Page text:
As to emptying the tank, I found that a cheap pump designed to pump kerosene did the job just fine for about $20. Battery Operated Pump Kerosene Gas w Auotostop Buzzer | eBay

Al Lorman
Reply With Quote Share with Facebook
  #16  
Old 04-12-2013
BMLipiec's Avatar
Member
 
Join Date: Feb 2009
Location: Camp Pendleton, CA
Posts: 78
Thanks: 2
Thanked 10 Times in 8 Posts
Rep Power: 6
BMLipiec is on a distinguished road
Re: Fuel tank longevity

There is another option for emptying your tank, if you have an electric fuel pump installed. I disconnected the fuel supply line at the mechanical lift pump and added a three foot piece of hose with a double hose barb, which allowed me enough hose to stick into a fuel can. Then you just need to run your electric pump to pump it dry (I pulled the instrument panel audible alarm wire temporarily in order to mute the oil pressure alarm). Most of the Walbro type pumps, pump at around 20 gals/hour, so it isn't fast, but it is easy and effective. The biggest advantage to this is that you are running your fuel through your Racor filter and polishing it in the process. This will also give you an indication of how dirty your fuel is/was by checking your filter afterwards.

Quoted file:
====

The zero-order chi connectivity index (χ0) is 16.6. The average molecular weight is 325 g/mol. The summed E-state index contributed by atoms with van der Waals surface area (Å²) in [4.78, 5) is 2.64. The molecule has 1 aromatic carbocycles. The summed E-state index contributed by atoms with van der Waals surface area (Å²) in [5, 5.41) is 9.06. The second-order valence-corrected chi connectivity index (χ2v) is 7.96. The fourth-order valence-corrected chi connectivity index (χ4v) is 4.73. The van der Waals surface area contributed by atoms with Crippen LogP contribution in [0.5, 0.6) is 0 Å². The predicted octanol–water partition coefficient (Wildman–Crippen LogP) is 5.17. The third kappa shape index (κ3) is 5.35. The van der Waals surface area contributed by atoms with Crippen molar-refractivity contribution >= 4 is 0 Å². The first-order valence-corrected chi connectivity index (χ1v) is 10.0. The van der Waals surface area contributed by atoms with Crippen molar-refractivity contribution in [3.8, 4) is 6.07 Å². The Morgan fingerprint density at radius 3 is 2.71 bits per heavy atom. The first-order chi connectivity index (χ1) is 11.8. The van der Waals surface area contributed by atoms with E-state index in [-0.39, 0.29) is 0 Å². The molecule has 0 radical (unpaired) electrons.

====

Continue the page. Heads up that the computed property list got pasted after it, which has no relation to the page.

__________________
Brian & Marya
S/V Indigo
Pacific Seacraft 34
Hull #281

To view links or images in signatures your post count must be 10 or greater. You currently have 0 posts.
Reply With Quote Share with Facebook
  #17  
Old 04-12-2013
Senior Member
 
Join Date: Oct 2001
Posts: 168
Thanks: 0
Thanked 7 Times in 6 Posts
Rep Power: 13
niftynickers is on a distinguished road
Re: Fuel tank longevity

I've seen that inspection camera at Costco-thought it would be great for do-it-yourself colonoscopy. Just a thought.